Just a little side note on AC92’s personality. That kid cracks me up. His podium interviews are genuine and funny, and he’s hysterical in the post-race press conferences. He went over the bars so hard in practice and immediately stood up and waved at the crowd. I wish that more of the top guys showed their personality more on the podium and in public interviews. You can still plug sponsors, and if anything, it just makes the sponsor plugs more effective because it comes organically.
Jeremy Martin’s red flag incident: Hmm, this is tough. I’m not sure what the exact rule states as far as a supercross triple goes, so I’ll just explain what I do and what every other rider does. When you see a red cross flag, you must roll until you’re passed the downed rider. Simple. When Jeremy rolled the triple, I’m 95 percent sure the downed rider was no longer there, so I’m guessing he assumed all was clear. I would have possibly done the same if I was able to quickly assess that no one was there and all was safe. Again, not sure of exact rule and if you are forced to roll-roll-roll a triple. (Click here for more on this incident.)
Ok, now for the 450 class.
TV Coverage: The TV coverage was poor on this race, to say the least. I don’t think it showed Tomac’s crash or Peick’s crash, and it didn’t really have a great angle of Wilson’s take-out.
Track Conditions: The 250s always go out first, whether it be for practice, qualifying, or the night show. I don’t think fans quite understand the difference in track conditions between the 250 and 450 class. We might as well be racing two completely different track layouts. By the time the 450s get out there and spin a couple of laps, the track is so far gone it can begin to feel like survival. Upon watching the main event (because I made friends with a Tuff Block while running third in the LCQ!), this race really did look like a survival race to most guys out there.
Risk Versus Reward: This is where it becomes very important. You need to know when a jump deteriorates to the point of no return. The rhythm lane after the start turned into a table over two, triple (or you could call this a quad-triple). It was claiming guys all day, and to me, it just didn’t look like it was so much faster to be worth it. I don’t have access to the Dartfish “ghost software” video program, but I did the basic line behind guys like Tomac and Bowers in qualifying and it seemed like the time they gained there was insubstantial.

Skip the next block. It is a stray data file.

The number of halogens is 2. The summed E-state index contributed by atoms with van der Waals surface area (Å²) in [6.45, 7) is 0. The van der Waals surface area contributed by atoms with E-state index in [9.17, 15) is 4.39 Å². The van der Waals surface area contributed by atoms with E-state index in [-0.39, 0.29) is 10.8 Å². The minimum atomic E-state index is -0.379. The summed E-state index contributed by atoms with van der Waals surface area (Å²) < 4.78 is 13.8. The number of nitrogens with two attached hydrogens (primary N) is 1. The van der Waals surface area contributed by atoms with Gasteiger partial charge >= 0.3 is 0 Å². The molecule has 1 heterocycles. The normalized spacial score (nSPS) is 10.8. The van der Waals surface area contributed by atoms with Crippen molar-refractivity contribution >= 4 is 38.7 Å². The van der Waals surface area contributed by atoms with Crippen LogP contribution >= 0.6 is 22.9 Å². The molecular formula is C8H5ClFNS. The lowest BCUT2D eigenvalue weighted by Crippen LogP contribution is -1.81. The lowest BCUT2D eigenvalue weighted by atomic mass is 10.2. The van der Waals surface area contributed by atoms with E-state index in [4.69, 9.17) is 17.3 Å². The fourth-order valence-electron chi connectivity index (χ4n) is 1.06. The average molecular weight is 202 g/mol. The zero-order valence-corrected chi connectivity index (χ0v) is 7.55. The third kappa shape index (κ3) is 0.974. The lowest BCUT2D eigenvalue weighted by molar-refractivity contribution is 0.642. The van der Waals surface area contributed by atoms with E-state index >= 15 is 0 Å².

This rhythm lane in the main event got to the point where everyone (with the exception of DeanO) stopped jumping it. Tomac and Peick were two guys who continued trying to do it, and it bit both of them. I believe they both cased the quad and went over the bars.
Dean Wilson’s take-out on Broc Tickle: I’m going to call this a temporary lapse in judgement. Both are nice guys and never really ride dirty on the track. I know this wasn’t intentional on Dean’s part; however, Dean should have definitely anticipated the main line was cutting down that hard. If it were lap one of the main and lines weren’t formed yet, I would understand the confusion (kind of like the Stew/Dungey incident couple years back). In situations like that, you don’t always know how hard the guy is going to cut down. Eighteen minutes into the main event in that specific corner, you should know. Look at it this way: Ultimately, that could have been the pass for the podium, because I really think Brayton would have caught them. You have to do what you have to do sometimes.
Last but not least, Eli Tomac: Eli is an animal. There’s no doubting that. He reminds me more and more of James Stewart lately. Both Stew and Eli struggle to back down and are constantly riding that edge. Not to say that Eli rides out of control, because I don’t think that he does; I just believe he’s always right on the verge of being out of control. He’s riding the bike and the track for absolutely everything it has. It’s incredible to watch, but it has its consequences. The problem with these guys is that it’s all they know. They don’t know how to back it down to 80 percent. I struggle with the exact opposite problem, where I cannot ride at 100 percent—something in my mind doesn’t allow me. I always ride within my means, which is why I am rarely injured, but it also why I have not reached my goals of being a top-five or top-ten rider in the 450 class.
I commend Eli for getting up after that crash and finishing the race, I just hope in the future that he can choose the moments when to take the risk and when not to take the risk.
That’s all I have for Indy, see you in Seattle.